4) Faster broadband. What we call broadband Internet service in the U.S. is usually only about 1 Mbps, maybe two or three. In France, South Korea, Japan, etc., etc., broadband runs at 20 to 50 Mbps, and costs less than our skimpier version, too. More bandwidth means lots more video services, and a lifeline of innovation to our industry in particular. Just a few forward-thinking Internet service providers—especially Verizon, with its FiOS service—are building out big broadband in the United States. How do we encourage others to do so? There are many possible ways.
A tax break for ISPs for every consumer home reached by Internet service greater than 20 Mbps, made revenue neutral by tax penalties for slower service, strikes me as reasonable. Targets can be easier in rural areas and in urban core areas that are more expensive to wire, but we do need targets, and probably both carrots and sticks.
5) Privacy protection. As the video business moves increasingly to the Internet, this becomes our issue. We need to advance way beyond the present reality in which anyone can collect and sell information about individuals without their knowledge or consent. We need a law mandating that individuals control who gets, holds, or distributes information about them. There should be real criminal and civil penalties for failure to meet the requirements.
6) White space. Free use of white space use by nonbroadcasters is a farce and ought to be forbidden. It doesn't work, and it degrades public use of broadcast signals. In my neighborhood, pirate radio stations make two of my favorite FM stations unlistenable on weekends. The general public should not have to share such annoyance when watching TV. If anybody can ever demonstrate a working white-space application that doesn't degrade adjacent licensed signals, the issue can be revisited.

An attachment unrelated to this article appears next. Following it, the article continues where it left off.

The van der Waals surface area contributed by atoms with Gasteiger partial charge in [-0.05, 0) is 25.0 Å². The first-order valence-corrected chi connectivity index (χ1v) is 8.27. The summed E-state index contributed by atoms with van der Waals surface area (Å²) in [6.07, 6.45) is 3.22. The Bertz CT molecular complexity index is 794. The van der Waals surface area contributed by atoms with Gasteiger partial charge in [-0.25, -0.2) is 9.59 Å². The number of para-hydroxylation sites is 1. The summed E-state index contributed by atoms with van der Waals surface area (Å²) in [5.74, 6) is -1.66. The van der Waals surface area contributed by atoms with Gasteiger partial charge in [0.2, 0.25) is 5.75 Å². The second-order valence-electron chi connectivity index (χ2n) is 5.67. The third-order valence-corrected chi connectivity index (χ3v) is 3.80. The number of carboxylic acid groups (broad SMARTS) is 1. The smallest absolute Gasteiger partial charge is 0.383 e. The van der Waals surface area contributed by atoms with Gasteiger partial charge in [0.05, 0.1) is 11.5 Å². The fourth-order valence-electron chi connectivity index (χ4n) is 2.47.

7) Convergence. There's coming to be less and less difference between cable operators and phone companies, and if efforts such as Sezmi work, some broadcasters. The FCC should hasten this convergence.
It can't be done overnight, as there are very real differences in infrastructure assets and market power in each locality. But it is crazy that telcos should pay into a universal service fund and voice-over-IP operators shouldn't. Likewise with TV content owners and stations having to deal with one set of restrictions for cable and another for telco.
Another example—telcos that are in the business of delivering TV signals to consumers should be subject to must-carry for local broadcasters, on the same basis as cable operators.
8) Cable network bundling. It should be outlawed. A great deal of the reason that consumer cable rates keep spiraling upward is that a consumer must pay some $4 a month for all of ESPN's channels, though she may never watch ESPN… or, if only occasionally watching one of ESPN's channels, must buy all. The network owners should be forbidden to bundle channels for sale to operators, and operators should be forbidden to do so to consumers.
Many in our industry will disagree with me on this. They say cable will cost more overall, and many marginally attractive channels would go bust if everybody could pick the few channels they want to watch. As to cable costing more, consumer cable rates are clearly constrained by what the market will bear; given economic pressure in a recession and competition from satellite, telco, the Web, and soon from multichannel digital broadcasting, they should only go down.
And anyway, by increasingly making TV shows available on the Web, content owners are already undermining their own arguments that bundling is needed. The greatest effect of unbundling will be a hastening of the day when cable operators are basically operators of undifferentiated broadband pipes, and consumers choose their shows one by one.
Neal Weinstock is chairman/CEO of Kerner New York, a firm that does 3D over IPTV in out-of-home networks.